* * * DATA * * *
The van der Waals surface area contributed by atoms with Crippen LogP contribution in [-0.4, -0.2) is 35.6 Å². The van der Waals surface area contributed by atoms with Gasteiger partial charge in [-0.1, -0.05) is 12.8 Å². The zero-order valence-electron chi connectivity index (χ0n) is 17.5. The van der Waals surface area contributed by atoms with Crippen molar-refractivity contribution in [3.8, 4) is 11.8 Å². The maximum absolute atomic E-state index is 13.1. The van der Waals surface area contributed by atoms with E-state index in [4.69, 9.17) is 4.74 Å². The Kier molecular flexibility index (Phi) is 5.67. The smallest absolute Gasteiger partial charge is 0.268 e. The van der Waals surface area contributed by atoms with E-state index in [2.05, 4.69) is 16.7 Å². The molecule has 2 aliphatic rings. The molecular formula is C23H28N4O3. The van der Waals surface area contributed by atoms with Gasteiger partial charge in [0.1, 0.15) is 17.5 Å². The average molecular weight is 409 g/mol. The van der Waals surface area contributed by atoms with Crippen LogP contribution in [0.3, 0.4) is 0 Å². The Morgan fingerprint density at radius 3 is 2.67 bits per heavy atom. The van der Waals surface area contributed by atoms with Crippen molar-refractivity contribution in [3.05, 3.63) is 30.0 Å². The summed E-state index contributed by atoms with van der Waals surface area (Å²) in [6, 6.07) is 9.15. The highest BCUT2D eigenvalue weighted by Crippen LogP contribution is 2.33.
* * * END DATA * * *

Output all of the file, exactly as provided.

The van der Waals surface area contributed by atoms with Crippen LogP contribution in [-0.4, -0.2) is 35.6 Å². The van der Waals surface area contributed by atoms with Gasteiger partial charge in [-0.1, -0.05) is 12.8 Å². The zero-order valence-electron chi connectivity index (χ0n) is 17.5. The van der Waals surface area contributed by atoms with Crippen molar-refractivity contribution in [3.8, 4) is 11.8 Å². The maximum absolute atomic E-state index is 13.1. The van der Waals surface area contributed by atoms with E-state index in [4.69, 9.17) is 4.74 Å². The Kier molecular flexibility index (Phi) is 5.67. The smallest absolute Gasteiger partial charge is 0.268 e. The van der Waals surface area contributed by atoms with E-state index in [2.05, 4.69) is 16.7 Å². The molecule has 2 aliphatic rings. The molecular formula is C23H28N4O3. The van der Waals surface area contributed by atoms with Gasteiger partial charge in [0.1, 0.15) is 17.5 Å². The average molecular weight is 409 g/mol. The van der Waals surface area contributed by atoms with Crippen LogP contribution in [0.3, 0.4) is 0 Å². The Morgan fingerprint density at radius 3 is 2.67 bits per heavy atom. The van der Waals surface area contributed by atoms with Crippen molar-refractivity contribution in [3.05, 3.63) is 30.0 Å². The summed E-state index contributed by atoms with van der Waals surface area (Å²) in [6, 6.07) is 9.15. The highest BCUT2D eigenvalue weighted by Crippen LogP contribution is 2.33.